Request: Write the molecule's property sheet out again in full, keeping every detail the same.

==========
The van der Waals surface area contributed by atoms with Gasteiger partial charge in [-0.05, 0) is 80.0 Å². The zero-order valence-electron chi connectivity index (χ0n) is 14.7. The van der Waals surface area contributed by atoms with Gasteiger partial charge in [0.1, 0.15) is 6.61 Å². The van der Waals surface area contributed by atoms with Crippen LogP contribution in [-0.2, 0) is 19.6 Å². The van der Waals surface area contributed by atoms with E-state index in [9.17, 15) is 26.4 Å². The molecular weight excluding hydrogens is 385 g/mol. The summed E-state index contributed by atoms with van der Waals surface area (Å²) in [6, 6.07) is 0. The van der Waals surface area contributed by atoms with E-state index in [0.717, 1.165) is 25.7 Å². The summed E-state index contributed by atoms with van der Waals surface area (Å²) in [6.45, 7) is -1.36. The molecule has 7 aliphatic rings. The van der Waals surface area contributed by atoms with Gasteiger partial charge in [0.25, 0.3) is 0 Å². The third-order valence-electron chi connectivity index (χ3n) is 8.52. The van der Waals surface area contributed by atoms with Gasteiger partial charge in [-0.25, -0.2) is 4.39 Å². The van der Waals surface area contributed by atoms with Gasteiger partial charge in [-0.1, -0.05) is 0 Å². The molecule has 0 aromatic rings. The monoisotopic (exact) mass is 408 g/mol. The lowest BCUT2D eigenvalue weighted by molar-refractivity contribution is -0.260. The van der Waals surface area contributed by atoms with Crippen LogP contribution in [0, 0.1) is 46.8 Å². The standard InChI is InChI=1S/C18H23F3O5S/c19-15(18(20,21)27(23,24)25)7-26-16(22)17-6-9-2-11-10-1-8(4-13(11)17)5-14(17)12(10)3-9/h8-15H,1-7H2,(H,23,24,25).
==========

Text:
The van der Waals surface area contributed by atoms with Gasteiger partial charge in [-0.05, 0) is 80.0 Å². The zero-order valence-electron chi connectivity index (χ0n) is 14.7. The van der Waals surface area contributed by atoms with Gasteiger partial charge in [0.1, 0.15) is 6.61 Å². The van der Waals surface area contributed by atoms with Crippen LogP contribution in [-0.2, 0) is 19.6 Å². The van der Waals surface area contributed by atoms with E-state index in [9.17, 15) is 26.4 Å². The molecular weight excluding hydrogens is 385 g/mol. The summed E-state index contributed by atoms with van der Waals surface area (Å²) in [6, 6.07) is 0. The van der Waals surface area contributed by atoms with E-state index in [0.717, 1.165) is 25.7 Å². The summed E-state index contributed by atoms with van der Waals surface area (Å²) in [6.45, 7) is -1.36. The molecule has 7 aliphatic rings. The van der Waals surface area contributed by atoms with Gasteiger partial charge in [0.25, 0.3) is 0 Å². The third-order valence-electron chi connectivity index (χ3n) is 8.52. The van der Waals surface area contributed by atoms with Gasteiger partial charge in [-0.25, -0.2) is 4.39 Å². The van der Waals surface area contributed by atoms with Gasteiger partial charge in [-0.1, -0.05) is 0 Å². The molecule has 0 aromatic rings. The monoisotopic (exact) mass is 408 g/mol. The lowest BCUT2D eigenvalue weighted by molar-refractivity contribution is -0.260. The van der Waals surface area contributed by atoms with Crippen LogP contribution in [0, 0.1) is 46.8 Å². The standard InChI is InChI=1S/C18H23F3O5S/c19-15(18(20,21)27(23,24)25)7-26-16(22)17-6-9-2-11-10-1-8(4-13(11)17)5-14(17)12(10)3-9/h8-15H,1-7H2,(H,23,24,25).